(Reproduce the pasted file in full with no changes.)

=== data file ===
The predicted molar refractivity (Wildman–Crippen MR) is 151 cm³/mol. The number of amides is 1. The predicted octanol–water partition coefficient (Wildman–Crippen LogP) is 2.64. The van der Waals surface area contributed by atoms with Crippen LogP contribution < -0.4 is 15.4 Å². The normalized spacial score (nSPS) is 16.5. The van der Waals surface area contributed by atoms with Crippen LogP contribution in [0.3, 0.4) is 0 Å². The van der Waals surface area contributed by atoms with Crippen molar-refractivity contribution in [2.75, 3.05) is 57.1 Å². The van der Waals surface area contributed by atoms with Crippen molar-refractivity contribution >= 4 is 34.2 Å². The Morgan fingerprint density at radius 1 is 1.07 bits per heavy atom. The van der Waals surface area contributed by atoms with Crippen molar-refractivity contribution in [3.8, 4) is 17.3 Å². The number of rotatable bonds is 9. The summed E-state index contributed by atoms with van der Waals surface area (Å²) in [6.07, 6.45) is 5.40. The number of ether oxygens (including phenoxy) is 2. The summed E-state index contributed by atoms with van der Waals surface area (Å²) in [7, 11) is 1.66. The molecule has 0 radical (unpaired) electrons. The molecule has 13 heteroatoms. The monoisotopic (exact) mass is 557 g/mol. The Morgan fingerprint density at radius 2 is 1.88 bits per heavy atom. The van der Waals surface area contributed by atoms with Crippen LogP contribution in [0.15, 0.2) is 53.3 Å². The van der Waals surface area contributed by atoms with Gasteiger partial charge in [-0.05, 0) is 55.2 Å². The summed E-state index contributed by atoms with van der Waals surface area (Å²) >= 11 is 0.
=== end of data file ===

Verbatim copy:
The predicted molar refractivity (Wildman–Crippen MR) is 151 cm³/mol. The number of amides is 1. The predicted octanol–water partition coefficient (Wildman–Crippen LogP) is 2.64. The van der Waals surface area contributed by atoms with Crippen LogP contribution < -0.4 is 15.4 Å². The normalized spacial score (nSPS) is 16.5. The van der Waals surface area contributed by atoms with Crippen LogP contribution in [0.3, 0.4) is 0 Å². The van der Waals surface area contributed by atoms with Crippen molar-refractivity contribution in [2.75, 3.05) is 57.1 Å². The van der Waals surface area contributed by atoms with Crippen molar-refractivity contribution >= 4 is 34.2 Å². The Morgan fingerprint density at radius 1 is 1.07 bits per heavy atom. The van der Waals surface area contributed by atoms with Crippen molar-refractivity contribution in [3.8, 4) is 17.3 Å². The number of rotatable bonds is 9. The summed E-state index contributed by atoms with van der Waals surface area (Å²) in [6.07, 6.45) is 5.40. The number of ether oxygens (including phenoxy) is 2. The summed E-state index contributed by atoms with van der Waals surface area (Å²) in [7, 11) is 1.66. The molecule has 0 radical (unpaired) electrons. The molecule has 13 heteroatoms. The monoisotopic (exact) mass is 557 g/mol. The Morgan fingerprint density at radius 2 is 1.88 bits per heavy atom. The van der Waals surface area contributed by atoms with Crippen LogP contribution in [0.15, 0.2) is 53.3 Å². The van der Waals surface area contributed by atoms with Gasteiger partial charge in [-0.05, 0) is 55.2 Å². The summed E-state index contributed by atoms with van der Waals surface area (Å²) >= 11 is 0.